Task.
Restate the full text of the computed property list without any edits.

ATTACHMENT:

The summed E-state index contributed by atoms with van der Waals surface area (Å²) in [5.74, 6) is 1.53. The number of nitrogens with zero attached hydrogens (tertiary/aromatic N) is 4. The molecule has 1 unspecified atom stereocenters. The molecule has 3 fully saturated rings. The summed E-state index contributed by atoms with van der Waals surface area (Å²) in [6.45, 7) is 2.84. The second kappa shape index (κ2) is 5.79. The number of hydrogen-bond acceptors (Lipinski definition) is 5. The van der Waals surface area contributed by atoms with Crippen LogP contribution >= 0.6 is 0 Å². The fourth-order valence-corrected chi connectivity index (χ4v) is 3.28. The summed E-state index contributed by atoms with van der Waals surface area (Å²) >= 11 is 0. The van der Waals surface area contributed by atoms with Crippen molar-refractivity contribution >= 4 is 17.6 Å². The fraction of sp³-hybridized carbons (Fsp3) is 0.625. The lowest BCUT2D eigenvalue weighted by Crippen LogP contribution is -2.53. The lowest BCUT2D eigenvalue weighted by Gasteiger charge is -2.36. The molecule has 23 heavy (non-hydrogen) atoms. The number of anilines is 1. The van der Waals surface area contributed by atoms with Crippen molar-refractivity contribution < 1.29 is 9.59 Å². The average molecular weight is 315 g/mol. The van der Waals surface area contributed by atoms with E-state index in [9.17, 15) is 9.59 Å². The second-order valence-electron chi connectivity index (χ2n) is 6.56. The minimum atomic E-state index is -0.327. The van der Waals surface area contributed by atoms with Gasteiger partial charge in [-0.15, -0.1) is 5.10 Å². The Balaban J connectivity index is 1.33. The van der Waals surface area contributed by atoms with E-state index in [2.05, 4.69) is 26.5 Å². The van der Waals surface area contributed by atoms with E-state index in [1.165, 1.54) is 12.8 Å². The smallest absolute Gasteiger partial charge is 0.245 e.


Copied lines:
The summed E-state index contributed by atoms with van der Waals surface area (Å²) in [5.74, 6) is 1.53. The number of nitrogens with zero attached hydrogens (tertiary/aromatic N) is 4. The molecule has 1 unspecified atom stereocenters. The molecule has 3 fully saturated rings. The summed E-state index contributed by atoms with van der Waals surface area (Å²) in [6.45, 7) is 2.84. The second kappa shape index (κ2) is 5.79. The number of hydrogen-bond acceptors (Lipinski definition) is 5. The van der Waals surface area contributed by atoms with Crippen LogP contribution >= 0.6 is 0 Å². The fourth-order valence-corrected chi connectivity index (χ4v) is 3.28. The summed E-state index contributed by atoms with van der Waals surface area (Å²) >= 11 is 0. The van der Waals surface area contributed by atoms with Crippen molar-refractivity contribution >= 4 is 17.6 Å². The fraction of sp³-hybridized carbons (Fsp3) is 0.625. The lowest BCUT2D eigenvalue weighted by Crippen LogP contribution is -2.53. The lowest BCUT2D eigenvalue weighted by Gasteiger charge is -2.36. The molecule has 23 heavy (non-hydrogen) atoms. The number of anilines is 1. The van der Waals surface area contributed by atoms with Crippen molar-refractivity contribution < 1.29 is 9.59 Å². The average molecular weight is 315 g/mol. The van der Waals surface area contributed by atoms with E-state index in [9.17, 15) is 9.59 Å². The second-order valence-electron chi connectivity index (χ2n) is 6.56. The minimum atomic E-state index is -0.327. The van der Waals surface area contributed by atoms with Gasteiger partial charge in [-0.15, -0.1) is 5.10 Å². The Balaban J connectivity index is 1.33. The van der Waals surface area contributed by atoms with E-state index in [2.05, 4.69) is 26.5 Å². The van der Waals surface area contributed by atoms with E-state index in [1.165, 1.54) is 12.8 Å². The smallest absolute Gasteiger partial charge is 0.245 e.